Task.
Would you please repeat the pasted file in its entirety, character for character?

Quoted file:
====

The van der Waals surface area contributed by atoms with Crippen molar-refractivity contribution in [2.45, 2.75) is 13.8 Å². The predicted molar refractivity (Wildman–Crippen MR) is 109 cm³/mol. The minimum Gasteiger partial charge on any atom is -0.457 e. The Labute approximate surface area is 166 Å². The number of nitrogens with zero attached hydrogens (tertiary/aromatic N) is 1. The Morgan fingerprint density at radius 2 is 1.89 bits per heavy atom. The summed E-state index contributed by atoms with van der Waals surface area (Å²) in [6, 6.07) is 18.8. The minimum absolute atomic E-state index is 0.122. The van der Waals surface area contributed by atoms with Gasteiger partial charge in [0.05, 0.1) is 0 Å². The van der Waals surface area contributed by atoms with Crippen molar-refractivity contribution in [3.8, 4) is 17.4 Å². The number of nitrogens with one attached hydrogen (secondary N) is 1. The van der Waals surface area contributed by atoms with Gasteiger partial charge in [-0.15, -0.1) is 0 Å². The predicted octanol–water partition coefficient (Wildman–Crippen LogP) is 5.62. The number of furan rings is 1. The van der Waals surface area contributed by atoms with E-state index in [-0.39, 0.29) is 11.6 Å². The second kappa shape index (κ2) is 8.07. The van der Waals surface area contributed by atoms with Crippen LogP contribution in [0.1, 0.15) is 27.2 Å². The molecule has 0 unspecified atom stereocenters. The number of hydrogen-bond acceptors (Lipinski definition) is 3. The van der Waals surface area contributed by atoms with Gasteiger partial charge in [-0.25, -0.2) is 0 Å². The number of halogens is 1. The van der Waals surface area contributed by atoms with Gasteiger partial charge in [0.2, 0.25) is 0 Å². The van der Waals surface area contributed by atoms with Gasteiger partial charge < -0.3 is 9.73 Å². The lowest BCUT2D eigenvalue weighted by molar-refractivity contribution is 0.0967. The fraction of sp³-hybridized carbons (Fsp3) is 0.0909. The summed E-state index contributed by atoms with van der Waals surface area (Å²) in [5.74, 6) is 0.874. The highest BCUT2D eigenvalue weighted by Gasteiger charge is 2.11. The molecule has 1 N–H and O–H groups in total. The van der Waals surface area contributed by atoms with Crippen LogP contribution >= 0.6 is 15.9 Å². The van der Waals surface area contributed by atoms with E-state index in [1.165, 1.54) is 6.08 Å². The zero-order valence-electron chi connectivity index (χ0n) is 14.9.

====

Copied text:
The van der Waals surface area contributed by atoms with Crippen molar-refractivity contribution in [2.45, 2.75) is 13.8 Å². The predicted molar refractivity (Wildman–Crippen MR) is 109 cm³/mol. The minimum Gasteiger partial charge on any atom is -0.457 e. The Labute approximate surface area is 166 Å². The number of nitrogens with zero attached hydrogens (tertiary/aromatic N) is 1. The Morgan fingerprint density at radius 2 is 1.89 bits per heavy atom. The summed E-state index contributed by atoms with van der Waals surface area (Å²) in [6, 6.07) is 18.8. The minimum absolute atomic E-state index is 0.122. The van der Waals surface area contributed by atoms with Gasteiger partial charge in [0.05, 0.1) is 0 Å². The van der Waals surface area contributed by atoms with Crippen molar-refractivity contribution in [3.8, 4) is 17.4 Å². The number of nitrogens with one attached hydrogen (secondary N) is 1. The van der Waals surface area contributed by atoms with Gasteiger partial charge in [-0.15, -0.1) is 0 Å². The predicted octanol–water partition coefficient (Wildman–Crippen LogP) is 5.62. The number of furan rings is 1. The van der Waals surface area contributed by atoms with E-state index in [-0.39, 0.29) is 11.6 Å². The second kappa shape index (κ2) is 8.07. The van der Waals surface area contributed by atoms with Crippen LogP contribution in [0.1, 0.15) is 27.2 Å². The molecule has 0 unspecified atom stereocenters. The number of hydrogen-bond acceptors (Lipinski definition) is 3. The van der Waals surface area contributed by atoms with Gasteiger partial charge in [-0.25, -0.2) is 0 Å². The number of halogens is 1. The van der Waals surface area contributed by atoms with Gasteiger partial charge in [0.2, 0.25) is 0 Å². The van der Waals surface area contributed by atoms with Gasteiger partial charge < -0.3 is 9.73 Å². The lowest BCUT2D eigenvalue weighted by molar-refractivity contribution is 0.0967. The fraction of sp³-hybridized carbons (Fsp3) is 0.0909. The summed E-state index contributed by atoms with van der Waals surface area (Å²) in [5.74, 6) is 0.874. The highest BCUT2D eigenvalue weighted by Gasteiger charge is 2.11. The molecule has 1 N–H and O–H groups in total. The van der Waals surface area contributed by atoms with Crippen LogP contribution >= 0.6 is 15.9 Å². The van der Waals surface area contributed by atoms with E-state index in [1.165, 1.54) is 6.08 Å². The zero-order valence-electron chi connectivity index (χ0n) is 14.9.